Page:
By Richard Winters
My Rating: 3 out of 10
4-Word Review: Searching for his father.
Johnny (Ron Howard) is a young man who arrives in a small seaside town searching for the identity of his parents. After speaking with the various eccentric personalities that live there he come to the determination that a waitress at a local cafe named Ronda (Cloris Leachman) is his mother, but she refuses to divulge who the father is and he begins to suspect that the secret may lie in the strained relationship that she has with her sister Cara (Patricia Neal).
It’s hard to tell what motivates people to take on certain projects. Darren McGavin had a great career in front of the camera, but this remains outside of a few TV episodes that he did, his only foray as a director. Yet it means little as the story is quite pedestrian and moves at a slow pace making it seem more like a drama and it takes until the third act before there are any chills at all.
The on-location shooting, which was done in the seaside towns of Mahone Bay and Lunenburg that are both situated in the Canadian province of Nova Scotia, is quite scenic and it almost seemed like McGavin and his crew had access to the entire town as the camera follows Howard walking up and down the residential streets while homeowners stare out their windows at him at each house that he passes. If this was a film specializing in the New England vibe it would be a success, but as a horror film the plot progresses too slowly and by the time the mystery finally gets answered you really don’t care anymore.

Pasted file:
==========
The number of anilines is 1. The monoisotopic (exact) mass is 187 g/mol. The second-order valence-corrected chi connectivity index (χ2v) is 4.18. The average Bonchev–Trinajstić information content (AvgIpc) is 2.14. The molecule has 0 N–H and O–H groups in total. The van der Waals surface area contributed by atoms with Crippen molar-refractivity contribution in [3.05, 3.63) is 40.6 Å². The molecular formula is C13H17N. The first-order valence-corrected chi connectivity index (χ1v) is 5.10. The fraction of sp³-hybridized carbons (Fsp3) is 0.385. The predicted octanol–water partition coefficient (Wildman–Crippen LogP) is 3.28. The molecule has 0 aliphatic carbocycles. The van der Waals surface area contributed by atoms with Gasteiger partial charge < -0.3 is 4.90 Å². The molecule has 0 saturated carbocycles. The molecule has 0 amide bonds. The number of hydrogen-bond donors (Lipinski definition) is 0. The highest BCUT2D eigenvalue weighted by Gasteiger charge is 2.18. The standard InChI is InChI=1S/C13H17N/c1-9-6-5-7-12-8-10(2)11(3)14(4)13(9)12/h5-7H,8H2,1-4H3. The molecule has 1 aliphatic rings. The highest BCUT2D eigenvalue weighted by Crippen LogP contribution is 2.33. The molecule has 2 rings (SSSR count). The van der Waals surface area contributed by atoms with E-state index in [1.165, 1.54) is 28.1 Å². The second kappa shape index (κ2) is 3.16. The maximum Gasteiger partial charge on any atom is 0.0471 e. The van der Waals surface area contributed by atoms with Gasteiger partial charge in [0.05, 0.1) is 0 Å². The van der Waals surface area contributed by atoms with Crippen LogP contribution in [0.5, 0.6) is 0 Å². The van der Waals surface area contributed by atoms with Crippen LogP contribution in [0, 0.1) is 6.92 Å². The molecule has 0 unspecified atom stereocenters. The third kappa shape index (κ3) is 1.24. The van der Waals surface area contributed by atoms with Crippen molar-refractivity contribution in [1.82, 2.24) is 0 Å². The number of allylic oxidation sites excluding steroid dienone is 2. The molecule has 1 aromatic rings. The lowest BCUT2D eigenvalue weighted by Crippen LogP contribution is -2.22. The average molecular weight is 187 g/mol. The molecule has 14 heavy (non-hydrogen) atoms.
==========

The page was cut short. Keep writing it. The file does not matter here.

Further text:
The eclectic cast is interesting and really the only reason to watch it. Bobby Darin, in his last film, shows great potential as a feisty short-order cook, but his screen time is painfully limited. Neal gets in a few snarky remarks, but not much else and Leachman essentially channels the same character that she played in The Last Picture Show.
The one that gets the showiest part is Tessa Dahl who was Neal’s daughter in real-life and looks almost exactly like her to the point that I initially thought she was Neal at first. Her British accent helps add some flair as does her knife-wielding finish. Even more ironic is the fact that she has grown in recent years to suffer serious mental health issues much like her character.
As a novelty this film, which was reissued as Run Stranger Run, might be worth checking out just to see Opie with dark brown hair instead of his trademark red, but as a horror flick it lacks punch and has very little scares.
Alternate Title: Run Stranger Run
Released: August 17, 1973
Runtime: 1 Hour 30 Minutes
Director: Darren McGavin
Studio: Cinema 5 Distributing